Next, the dispersion liquid is applied onto the anchor layer 6. Here, as the method of applying the dispersion liquid, it is possible to use the same types of methods as are used to form the base film 5. Next, by using a drying apparatus, the base film 5 on which the dispersion liquid is applied is dried at a suitable drying temperature for the type of dispersion medium used. By doing so, the dispersion medium in the dispersion liquid evaporates and a conductive fine particle layer is formed by the conductive fine particles (dispersoid) that have been condensed. Next, the conductive fine particle layer is compressed using a sheet press or a roll press. When doing so, the compression force applied to the conductive fine particle layer should preferably be 44 N/mm2 or higher, more preferably 135 N/mm2 or higher, and even more preferably 180 N/mm2.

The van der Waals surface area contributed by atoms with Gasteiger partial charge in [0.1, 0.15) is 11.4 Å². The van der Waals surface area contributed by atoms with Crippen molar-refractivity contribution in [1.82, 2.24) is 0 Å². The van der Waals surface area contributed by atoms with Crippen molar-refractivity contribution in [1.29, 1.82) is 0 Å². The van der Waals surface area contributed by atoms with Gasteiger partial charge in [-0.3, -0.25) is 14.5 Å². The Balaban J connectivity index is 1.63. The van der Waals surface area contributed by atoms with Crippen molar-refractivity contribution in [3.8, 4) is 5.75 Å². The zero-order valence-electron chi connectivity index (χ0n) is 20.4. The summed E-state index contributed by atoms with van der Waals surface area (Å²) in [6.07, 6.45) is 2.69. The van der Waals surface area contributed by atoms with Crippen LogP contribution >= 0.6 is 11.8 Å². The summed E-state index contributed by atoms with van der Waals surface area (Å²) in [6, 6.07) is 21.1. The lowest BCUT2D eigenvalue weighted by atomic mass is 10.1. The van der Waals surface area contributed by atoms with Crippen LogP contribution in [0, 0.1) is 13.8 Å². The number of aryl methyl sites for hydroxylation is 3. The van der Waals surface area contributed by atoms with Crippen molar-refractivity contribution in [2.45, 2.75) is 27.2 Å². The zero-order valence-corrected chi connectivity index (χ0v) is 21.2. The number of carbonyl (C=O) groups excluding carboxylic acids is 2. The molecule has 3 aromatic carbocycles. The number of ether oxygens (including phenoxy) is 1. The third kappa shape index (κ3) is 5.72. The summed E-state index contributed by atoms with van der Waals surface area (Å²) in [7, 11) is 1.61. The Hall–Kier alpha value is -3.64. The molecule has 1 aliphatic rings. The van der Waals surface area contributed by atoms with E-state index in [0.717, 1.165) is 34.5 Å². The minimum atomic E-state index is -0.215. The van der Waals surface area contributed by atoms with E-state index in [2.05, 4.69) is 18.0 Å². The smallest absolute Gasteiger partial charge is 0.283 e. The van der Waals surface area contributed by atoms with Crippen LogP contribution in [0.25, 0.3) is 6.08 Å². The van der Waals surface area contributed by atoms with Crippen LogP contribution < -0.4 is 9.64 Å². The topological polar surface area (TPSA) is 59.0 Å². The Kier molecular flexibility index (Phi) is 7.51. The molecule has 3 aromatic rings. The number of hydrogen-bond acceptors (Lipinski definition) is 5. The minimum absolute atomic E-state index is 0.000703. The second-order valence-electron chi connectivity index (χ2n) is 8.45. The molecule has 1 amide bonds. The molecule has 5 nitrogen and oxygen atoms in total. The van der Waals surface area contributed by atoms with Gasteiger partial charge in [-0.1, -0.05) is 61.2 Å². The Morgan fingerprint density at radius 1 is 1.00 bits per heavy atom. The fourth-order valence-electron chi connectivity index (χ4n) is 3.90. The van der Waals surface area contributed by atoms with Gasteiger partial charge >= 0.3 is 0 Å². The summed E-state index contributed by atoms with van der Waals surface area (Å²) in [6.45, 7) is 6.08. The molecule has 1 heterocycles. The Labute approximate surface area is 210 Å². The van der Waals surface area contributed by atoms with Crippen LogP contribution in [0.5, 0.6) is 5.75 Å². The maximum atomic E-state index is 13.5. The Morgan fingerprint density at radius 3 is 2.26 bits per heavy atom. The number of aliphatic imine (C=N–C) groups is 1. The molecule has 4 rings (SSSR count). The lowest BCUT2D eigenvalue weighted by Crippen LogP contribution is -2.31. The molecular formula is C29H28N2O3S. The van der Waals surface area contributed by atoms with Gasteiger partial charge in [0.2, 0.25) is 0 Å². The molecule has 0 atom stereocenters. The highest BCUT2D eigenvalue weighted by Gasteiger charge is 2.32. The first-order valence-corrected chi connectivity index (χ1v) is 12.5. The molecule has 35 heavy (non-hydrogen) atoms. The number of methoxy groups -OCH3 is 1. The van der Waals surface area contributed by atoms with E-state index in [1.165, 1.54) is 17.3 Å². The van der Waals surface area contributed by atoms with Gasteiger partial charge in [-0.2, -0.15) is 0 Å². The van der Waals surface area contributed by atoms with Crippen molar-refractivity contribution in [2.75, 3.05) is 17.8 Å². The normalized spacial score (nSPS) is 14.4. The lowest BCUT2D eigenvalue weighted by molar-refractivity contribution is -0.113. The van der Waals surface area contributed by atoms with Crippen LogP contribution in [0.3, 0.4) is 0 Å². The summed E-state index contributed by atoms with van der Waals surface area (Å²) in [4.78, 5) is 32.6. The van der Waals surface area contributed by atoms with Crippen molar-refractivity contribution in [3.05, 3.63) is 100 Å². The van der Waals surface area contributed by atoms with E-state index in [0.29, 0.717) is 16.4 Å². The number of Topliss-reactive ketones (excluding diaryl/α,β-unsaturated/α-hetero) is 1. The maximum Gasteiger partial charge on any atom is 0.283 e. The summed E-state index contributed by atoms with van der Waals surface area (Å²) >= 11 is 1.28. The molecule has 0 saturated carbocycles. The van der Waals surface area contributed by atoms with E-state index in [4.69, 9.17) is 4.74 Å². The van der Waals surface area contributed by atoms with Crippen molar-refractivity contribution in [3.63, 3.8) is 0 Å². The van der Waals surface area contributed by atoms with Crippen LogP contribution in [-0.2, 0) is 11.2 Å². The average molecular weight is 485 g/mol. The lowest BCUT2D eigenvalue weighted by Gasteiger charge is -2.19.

By doing so, the transparent conductive layer 4 is formed on the anchor layer 6. Here, in this method of manufacturing, since the conductive fine particle layer is compressed, there is an increase in the number of points of contact between the conductive fine particles and the contact area is increased, resulting in an increase in the strength of the transparent conductive layer 4 and an improvement in light transmittance by the transparent conductive layer 4. Also, with this method of manufacturing, it is possible to form the transparent conductive layer 4 without adding a resin that was added as a binder in the conventional method of manufacturing. This means that there is less probability of contact between conductive fine particles being obstructed by the binder, which would result in lower conductivity. Note that additives such as a UV absorber, a surfactant, and a dispersing agent may also be added within a range where no fall in the conductivity of the transparent conductive layer 4 is caused.